Taking Control of Topology Optimization

A topology optimizer aims to find the most efficient distribution of material within a user-defined design space. The system works by eroding material down to a required target volume fraction and, as a result, suggesting design solutions we might never have thought of on our own.

But if we literally let the system run wild, it can lead to a very frustrating experience with no realizable configurations—even with the help of a 3D printer.

For best results, design engineers need to follow a few practical measures to help avoid inefficient or completely unworkable design configurations from a topology optimizer. What follows are a few suggestions.

 'Go wild, but let your engineering experience guide you.' --Tony Abbey

To Get Workable Results from Topology Optimization

Try the following:

  • Define a realistic design space.
  • Define “no go” regions.
  • Play around with feature size.

Define realistic design spaces

It can be tempting to define an arbitrary three-dimensional box, generously enveloping the region between where the load is applied, and the reactions are taken out. Imagine a lug type configuration, as shown in the figure below, which is to carry load from a pin down to a base.

A vertical load and a horizontal load are applied via the pin. The vertical load will develop local bearing stresses at the pin and a tensile load path directly to the base. The horizontal load will develop local pin bearing stresses and a shear and bending path down to the base. In the figure, reaction forces are shown with crossed arrows.

Boxes illustrating best practices for topology optimization.

Design space and loading for lug configuration

If the vertical load were the only case, the material distribution would be a rod-like connection between the bearing region and the base. If the horizontal load were the only one present, then the most efficient reaction would be through the extreme corners of the base, giving more of an A frame.

With a combined loading we are not quite sure what the configurations look like – that’s the job of the optimizer. However, we can make a couple of judgement calls here.

Neither load case is going to put any stresses in the top corners of the design space. Some material is going to be needed above the pin to take the vertical load around the pin, but it doesn’t need to be the whole of the large design space above the pin. So, we could clip the design space back, as shown in the right-hand image in the figure.

The motivation for doing this is two-fold, a target volume reduction of say, 30%, would be applied to the real meat of the problem. Firstly, this makes the optimization calculations more sensitive. Secondly, the number of elements count is smaller, which can be important if we are running many optimization configurations. If we have overdone the clipping, we will tend to see material retained right up to the boundaries and we can then correct.

We are already clipping design space and limiting the most efficient configuration for the horizontal load case. For best efficiency, this case should have a very wide base. Could we extend the width of the base?

Define “no go” regions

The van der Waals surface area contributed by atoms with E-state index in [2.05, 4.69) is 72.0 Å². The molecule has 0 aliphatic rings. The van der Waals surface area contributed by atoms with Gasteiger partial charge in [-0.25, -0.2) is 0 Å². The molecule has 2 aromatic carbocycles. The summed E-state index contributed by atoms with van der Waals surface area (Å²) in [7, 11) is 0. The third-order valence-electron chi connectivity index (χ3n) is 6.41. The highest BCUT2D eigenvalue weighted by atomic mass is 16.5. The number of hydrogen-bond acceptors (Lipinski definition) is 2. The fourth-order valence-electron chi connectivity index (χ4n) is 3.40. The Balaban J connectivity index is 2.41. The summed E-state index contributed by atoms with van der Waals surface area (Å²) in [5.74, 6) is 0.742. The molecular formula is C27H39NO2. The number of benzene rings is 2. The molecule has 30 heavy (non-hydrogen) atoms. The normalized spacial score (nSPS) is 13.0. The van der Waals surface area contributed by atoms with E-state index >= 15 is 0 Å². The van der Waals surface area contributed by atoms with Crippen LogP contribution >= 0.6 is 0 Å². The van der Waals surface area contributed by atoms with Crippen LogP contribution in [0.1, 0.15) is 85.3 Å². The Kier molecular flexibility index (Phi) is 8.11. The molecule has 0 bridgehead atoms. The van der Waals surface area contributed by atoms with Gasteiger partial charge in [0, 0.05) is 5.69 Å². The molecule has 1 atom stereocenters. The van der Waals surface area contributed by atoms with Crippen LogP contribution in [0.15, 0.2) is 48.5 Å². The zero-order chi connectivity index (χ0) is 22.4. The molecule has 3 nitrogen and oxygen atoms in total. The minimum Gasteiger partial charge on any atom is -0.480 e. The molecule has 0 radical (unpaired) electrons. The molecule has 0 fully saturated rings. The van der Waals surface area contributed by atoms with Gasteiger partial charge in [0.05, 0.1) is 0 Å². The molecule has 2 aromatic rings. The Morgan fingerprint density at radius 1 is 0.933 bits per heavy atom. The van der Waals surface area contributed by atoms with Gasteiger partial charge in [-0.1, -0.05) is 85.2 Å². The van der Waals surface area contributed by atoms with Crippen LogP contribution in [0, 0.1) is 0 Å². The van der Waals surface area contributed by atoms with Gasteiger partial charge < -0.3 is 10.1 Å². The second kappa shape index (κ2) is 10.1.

The topology optimizer may try to remove material on the loaded and constrained boundary surfaces. This can rapidly get out of hand and result in collapsing configurations.

We can avoid this by designating non-design spaces. The optimizer is not allowed to remove elements from these regions. In some optimizers we can define the surface, and any elements attached to the surface will remain. However, this can give a very ragged edge. It is better to define a small inset part, rather like a bearing or support block. This is designated as a non-design space.

However, even with this approach we must be careful not to make it too big, in which case it will dominate the optimum configuration. Alternatively, if it is too small or narrow, it will require tiny elements which will increase the element count and may distort elements locally.

The region to optimize may be supported by a structure which is already a frozen design. We can designate this surrounding region to be a be a non-design space. This will still interact properly with the evolving topology configurations.

Experiment with feature size

We can control the minimum feature size in the configuration. This is also controlled more indirectly by the mesh size. It turns out the most efficient structures have thin distributed, filigree-like members.

You have probably seen pictures of very organic looking configurations. If we want to achieve this, then we can set the minimum feature size to be small and define a very fine mesh. At the other extreme we could force a very chunky looking structure. It’s usually a good idea to play around with a range of feature sizes to see what the optimizer will produce in each case.

Control versus innovation

Using topology optimization effectively is a balance. Innovative configurations using a wide-open design space are exciting!  But are they achievable? On the other hand, if we over control the optimization, to force manufacturable configurations – are they no longer innovative?

Topology optimization is a sandbox. There are traps to avoid, and I have highlighted some in this article. But there is no “correct” way to use topology optimization.

Experiment and go wild, but then let your engineering experience guide you!

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